After the unforeseen events of 2020, it’s time to look to the future and what 2021 will bring. In the general insurance industry, we have seen swathes of change as a result of the pandemic, from having to adapt to working from home to making sure everyone continues to communicate with each other.
Much has been made of the hardships of last year and there have certainly been challenges for all of us to overcome. But it’s also important to highlight some of the positive aspects of the last year and how the industry can learn from these to develop our services, products and ways of working.
Adapting ways of working
Pre-Covid, many of my team were required to travel up and down the country several times a week for meetings with clients and brokers. However, the introduction of lockdown meant a whole new way of working and revolutionised the way we do business. Indeed, the use of video conferencing tools has led to greater efficiency and more time for those working in the industry to utilise the time they otherwise would have been away from the office to be productive.
The use of digital tools has been particularly successful when it comes to events such as webinars and workshops. Being able to attend these from the comfort of your home has made them more accessible to people across the country, ultimately meaning greater learning and development in the industry.
There are useful things we can take away from this. While nothing will ever fully replace the value of human interaction, it’s important to think about how the industry can take the successful elements of using virtual tools to create a better balance for businesses and individuals.
Brokers futureproofing their businesses
Last year, the mortgage market came to a grinding halt overnight, leaving many advisers without an income. This sudden pause highlighted the importance of having multiple income streams, particularly in times of crisis.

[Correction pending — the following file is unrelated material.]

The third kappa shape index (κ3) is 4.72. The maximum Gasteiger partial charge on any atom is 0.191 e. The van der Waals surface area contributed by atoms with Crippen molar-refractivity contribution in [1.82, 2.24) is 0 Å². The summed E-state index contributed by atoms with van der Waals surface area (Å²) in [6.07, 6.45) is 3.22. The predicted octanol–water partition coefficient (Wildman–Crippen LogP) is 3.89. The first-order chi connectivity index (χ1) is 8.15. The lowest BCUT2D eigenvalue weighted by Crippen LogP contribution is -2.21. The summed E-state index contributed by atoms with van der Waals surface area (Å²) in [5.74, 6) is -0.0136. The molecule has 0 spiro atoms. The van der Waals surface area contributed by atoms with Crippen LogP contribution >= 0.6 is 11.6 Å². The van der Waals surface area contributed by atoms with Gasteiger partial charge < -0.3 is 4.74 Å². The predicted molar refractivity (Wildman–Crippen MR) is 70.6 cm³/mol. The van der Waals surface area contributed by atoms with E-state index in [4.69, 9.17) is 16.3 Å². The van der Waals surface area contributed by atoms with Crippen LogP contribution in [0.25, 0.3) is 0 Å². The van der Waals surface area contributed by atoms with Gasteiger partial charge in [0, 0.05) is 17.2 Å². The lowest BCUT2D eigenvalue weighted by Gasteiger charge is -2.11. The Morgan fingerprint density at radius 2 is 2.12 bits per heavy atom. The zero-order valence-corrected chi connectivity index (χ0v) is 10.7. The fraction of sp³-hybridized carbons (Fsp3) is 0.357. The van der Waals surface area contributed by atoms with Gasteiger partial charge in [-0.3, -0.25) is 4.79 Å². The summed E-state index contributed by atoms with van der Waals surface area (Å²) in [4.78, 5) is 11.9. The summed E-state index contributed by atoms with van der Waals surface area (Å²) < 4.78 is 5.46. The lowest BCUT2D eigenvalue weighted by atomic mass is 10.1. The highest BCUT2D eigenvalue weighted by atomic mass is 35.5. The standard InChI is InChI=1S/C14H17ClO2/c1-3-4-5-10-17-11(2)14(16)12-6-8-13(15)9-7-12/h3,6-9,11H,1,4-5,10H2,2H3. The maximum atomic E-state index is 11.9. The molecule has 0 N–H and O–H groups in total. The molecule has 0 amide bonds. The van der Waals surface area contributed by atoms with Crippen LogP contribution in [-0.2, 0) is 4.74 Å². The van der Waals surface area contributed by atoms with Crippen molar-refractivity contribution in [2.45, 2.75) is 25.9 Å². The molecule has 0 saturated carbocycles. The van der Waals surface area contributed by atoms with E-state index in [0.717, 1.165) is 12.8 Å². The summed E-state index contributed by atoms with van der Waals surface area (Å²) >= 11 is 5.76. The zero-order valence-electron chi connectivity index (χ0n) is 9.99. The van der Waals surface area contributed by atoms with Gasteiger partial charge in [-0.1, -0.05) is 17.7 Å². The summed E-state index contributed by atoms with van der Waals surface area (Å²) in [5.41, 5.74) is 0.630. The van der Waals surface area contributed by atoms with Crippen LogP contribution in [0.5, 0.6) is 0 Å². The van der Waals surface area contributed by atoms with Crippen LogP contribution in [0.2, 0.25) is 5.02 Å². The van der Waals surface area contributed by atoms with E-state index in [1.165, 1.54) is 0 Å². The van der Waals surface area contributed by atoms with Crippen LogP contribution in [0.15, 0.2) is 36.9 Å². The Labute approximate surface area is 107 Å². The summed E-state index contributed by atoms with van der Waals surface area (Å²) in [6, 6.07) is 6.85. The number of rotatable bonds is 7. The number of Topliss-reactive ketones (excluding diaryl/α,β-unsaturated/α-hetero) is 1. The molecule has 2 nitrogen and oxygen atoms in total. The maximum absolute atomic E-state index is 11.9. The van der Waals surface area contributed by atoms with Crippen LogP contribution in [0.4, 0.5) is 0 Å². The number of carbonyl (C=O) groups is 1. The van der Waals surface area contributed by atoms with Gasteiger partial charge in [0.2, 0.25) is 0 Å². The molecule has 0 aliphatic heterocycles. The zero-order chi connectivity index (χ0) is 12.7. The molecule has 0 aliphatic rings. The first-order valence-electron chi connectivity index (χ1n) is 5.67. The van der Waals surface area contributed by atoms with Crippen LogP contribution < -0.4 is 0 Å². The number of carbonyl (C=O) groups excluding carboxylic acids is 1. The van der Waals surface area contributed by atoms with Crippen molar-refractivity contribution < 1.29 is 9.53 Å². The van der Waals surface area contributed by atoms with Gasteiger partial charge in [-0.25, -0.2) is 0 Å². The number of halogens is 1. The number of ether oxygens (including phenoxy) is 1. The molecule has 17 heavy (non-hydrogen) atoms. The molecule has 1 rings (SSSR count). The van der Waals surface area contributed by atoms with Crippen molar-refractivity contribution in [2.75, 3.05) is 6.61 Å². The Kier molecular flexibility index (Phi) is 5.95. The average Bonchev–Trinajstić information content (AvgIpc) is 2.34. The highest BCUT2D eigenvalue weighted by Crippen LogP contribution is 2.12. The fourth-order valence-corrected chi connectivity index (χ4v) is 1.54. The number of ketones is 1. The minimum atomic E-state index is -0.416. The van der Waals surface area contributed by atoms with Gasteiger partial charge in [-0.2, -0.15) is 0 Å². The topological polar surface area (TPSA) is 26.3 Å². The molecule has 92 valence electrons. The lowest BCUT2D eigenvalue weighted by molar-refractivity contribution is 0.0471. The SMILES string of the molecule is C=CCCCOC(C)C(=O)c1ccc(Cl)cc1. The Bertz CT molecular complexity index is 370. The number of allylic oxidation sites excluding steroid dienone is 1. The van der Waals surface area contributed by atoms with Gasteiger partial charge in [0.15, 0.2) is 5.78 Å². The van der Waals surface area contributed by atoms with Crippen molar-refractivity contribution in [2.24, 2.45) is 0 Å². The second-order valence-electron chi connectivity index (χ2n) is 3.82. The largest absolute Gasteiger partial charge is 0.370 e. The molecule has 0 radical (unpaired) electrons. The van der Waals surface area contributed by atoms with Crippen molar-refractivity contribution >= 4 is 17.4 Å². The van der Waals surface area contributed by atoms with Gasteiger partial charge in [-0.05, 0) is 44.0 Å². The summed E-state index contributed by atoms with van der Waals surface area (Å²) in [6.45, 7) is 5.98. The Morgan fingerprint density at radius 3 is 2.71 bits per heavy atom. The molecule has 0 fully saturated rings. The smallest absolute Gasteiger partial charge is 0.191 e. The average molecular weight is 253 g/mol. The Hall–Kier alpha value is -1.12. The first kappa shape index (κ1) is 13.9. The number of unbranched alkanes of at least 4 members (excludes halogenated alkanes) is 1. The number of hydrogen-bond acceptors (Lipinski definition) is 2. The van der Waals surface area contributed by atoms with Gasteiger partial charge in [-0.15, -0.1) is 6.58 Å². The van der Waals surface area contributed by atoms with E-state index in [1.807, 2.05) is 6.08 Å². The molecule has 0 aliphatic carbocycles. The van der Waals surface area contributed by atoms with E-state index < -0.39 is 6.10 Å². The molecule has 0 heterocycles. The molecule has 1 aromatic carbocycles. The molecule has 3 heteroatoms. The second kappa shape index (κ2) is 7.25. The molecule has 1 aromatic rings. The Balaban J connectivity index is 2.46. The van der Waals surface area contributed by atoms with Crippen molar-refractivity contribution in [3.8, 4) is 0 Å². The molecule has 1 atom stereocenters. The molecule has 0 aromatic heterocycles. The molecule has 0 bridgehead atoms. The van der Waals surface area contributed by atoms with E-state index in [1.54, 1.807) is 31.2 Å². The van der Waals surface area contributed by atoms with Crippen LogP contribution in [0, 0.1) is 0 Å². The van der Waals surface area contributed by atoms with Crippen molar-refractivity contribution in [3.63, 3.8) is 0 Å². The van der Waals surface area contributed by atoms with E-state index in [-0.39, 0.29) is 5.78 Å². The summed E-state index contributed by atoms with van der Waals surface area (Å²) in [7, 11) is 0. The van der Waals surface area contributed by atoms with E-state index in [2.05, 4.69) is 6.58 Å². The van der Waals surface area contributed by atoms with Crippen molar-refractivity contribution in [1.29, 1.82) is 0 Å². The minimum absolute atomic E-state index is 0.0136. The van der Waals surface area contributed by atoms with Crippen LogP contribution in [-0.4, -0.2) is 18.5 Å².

For advisers, it’s vital to consider how they can diversify their business and get the most out of their back books. Adapting their service and offering advice on a range of products means advisers have the opportunity to build long-lasting relationships with their customers, whilst ensuring they have a stable income for themselves.
Advising on general insurance is a perfect example of this. With people still spending more time at home, talking to clients about their home insurance policy in 2021 is a great way for advisers to adapt to the situation. Advisers should also take advantage of the support and resources available to help them achieve this. At Legal & General, we launched our learning and development hub for advisers to provide video guides, blogs and e-learning webinars to help advisers navigate the general insurance market during Covid-19.
In response to the pandemic last year, general insurance providers worked together to help the industry overcome some of the challenges and unknowns of the crisis. As we look to this year and the difficulties that continue to face us, it’s time to build on this collaboration and think about how combining our strengths can help the sector develop and grow. Working with brokers and customers to improve our service is something that all providers do, so why not pool our resources to make sure the sector as a whole is meeting the needs of those it is trying to protect?
I believe working with our competitors and uniting as industry experts is a valuable tool for all insurers. Collaborating will not only help us enhance our offerings to consumers and advisers but will also help strengthen the reputation of the sector.
Creating valuable propositions
Our customers are what drive our businesses, so providing a great service should be at the heart of everything we do as an industry. As such, it’s important for there to be a market focus on adding value to our propositions which goes beyond offering low prices.
Undoubtedly, customers are often looking for a deal that offers the best value for money. And while they may be lured in by a low price at the beginning of their policy, they are far less likely to stay loyal if providers then significantly hike the price up in the subsequent years of their policy. With the FCA policy statement on general insurance pricing set to be published in the first half of this year, I hope that drastic price hiking will come to an end and we begin to see more transparency on pricing and a greater focus on added value options. Indeed, as an industry we should be considering where we can add value to the customer beyond our own propositions, whether this is in the form of additional services or offers.
This year is a great opportunity for the general insurance industry to take onboard the positives from last year and come together to improve our service for customers and brokers.